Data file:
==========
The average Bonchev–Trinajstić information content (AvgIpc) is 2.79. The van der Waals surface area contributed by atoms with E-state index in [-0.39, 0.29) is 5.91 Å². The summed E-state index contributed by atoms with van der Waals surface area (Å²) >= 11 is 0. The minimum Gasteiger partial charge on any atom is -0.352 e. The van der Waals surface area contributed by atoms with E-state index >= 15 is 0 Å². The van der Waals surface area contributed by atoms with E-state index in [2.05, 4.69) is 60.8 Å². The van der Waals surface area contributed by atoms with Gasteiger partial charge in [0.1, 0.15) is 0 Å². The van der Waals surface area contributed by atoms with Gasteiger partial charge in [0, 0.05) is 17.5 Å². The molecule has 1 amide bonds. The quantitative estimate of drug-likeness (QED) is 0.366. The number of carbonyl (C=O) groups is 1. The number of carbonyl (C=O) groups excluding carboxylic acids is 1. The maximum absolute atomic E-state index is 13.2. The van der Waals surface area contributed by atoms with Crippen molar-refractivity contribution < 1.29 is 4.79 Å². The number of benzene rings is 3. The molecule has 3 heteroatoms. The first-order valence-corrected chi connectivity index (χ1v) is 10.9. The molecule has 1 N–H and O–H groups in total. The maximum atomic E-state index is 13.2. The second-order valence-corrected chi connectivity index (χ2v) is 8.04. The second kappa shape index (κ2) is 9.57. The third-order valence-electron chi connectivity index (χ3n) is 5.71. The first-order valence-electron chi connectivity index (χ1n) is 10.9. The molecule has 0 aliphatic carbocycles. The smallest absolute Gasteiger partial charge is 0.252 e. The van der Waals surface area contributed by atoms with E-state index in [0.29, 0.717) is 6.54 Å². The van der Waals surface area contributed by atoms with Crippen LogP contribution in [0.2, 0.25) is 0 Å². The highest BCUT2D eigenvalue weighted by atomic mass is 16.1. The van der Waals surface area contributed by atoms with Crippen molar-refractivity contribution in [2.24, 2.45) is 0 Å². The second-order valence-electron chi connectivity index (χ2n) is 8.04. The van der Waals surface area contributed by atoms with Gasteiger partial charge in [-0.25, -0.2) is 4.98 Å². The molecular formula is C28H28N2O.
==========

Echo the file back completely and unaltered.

The average Bonchev–Trinajstić information content (AvgIpc) is 2.79. The van der Waals surface area contributed by atoms with E-state index in [-0.39, 0.29) is 5.91 Å². The summed E-state index contributed by atoms with van der Waals surface area (Å²) >= 11 is 0. The minimum Gasteiger partial charge on any atom is -0.352 e. The van der Waals surface area contributed by atoms with E-state index >= 15 is 0 Å². The van der Waals surface area contributed by atoms with E-state index in [2.05, 4.69) is 60.8 Å². The van der Waals surface area contributed by atoms with Gasteiger partial charge in [0.1, 0.15) is 0 Å². The van der Waals surface area contributed by atoms with Gasteiger partial charge in [0, 0.05) is 17.5 Å². The molecule has 1 amide bonds. The quantitative estimate of drug-likeness (QED) is 0.366. The number of carbonyl (C=O) groups is 1. The number of carbonyl (C=O) groups excluding carboxylic acids is 1. The maximum absolute atomic E-state index is 13.2. The van der Waals surface area contributed by atoms with Crippen molar-refractivity contribution < 1.29 is 4.79 Å². The number of benzene rings is 3. The molecule has 3 heteroatoms. The first-order valence-corrected chi connectivity index (χ1v) is 10.9. The molecule has 1 N–H and O–H groups in total. The maximum atomic E-state index is 13.2. The second-order valence-corrected chi connectivity index (χ2v) is 8.04. The second kappa shape index (κ2) is 9.57. The third-order valence-electron chi connectivity index (χ3n) is 5.71. The first-order valence-electron chi connectivity index (χ1n) is 10.9. The molecule has 0 aliphatic carbocycles. The smallest absolute Gasteiger partial charge is 0.252 e. The van der Waals surface area contributed by atoms with E-state index in [0.29, 0.717) is 6.54 Å². The van der Waals surface area contributed by atoms with Crippen LogP contribution in [0.2, 0.25) is 0 Å². The highest BCUT2D eigenvalue weighted by atomic mass is 16.1. The van der Waals surface area contributed by atoms with Crippen molar-refractivity contribution in [2.24, 2.45) is 0 Å². The second-order valence-electron chi connectivity index (χ2n) is 8.04. The van der Waals surface area contributed by atoms with Gasteiger partial charge in [-0.25, -0.2) is 4.98 Å². The molecular formula is C28H28N2O.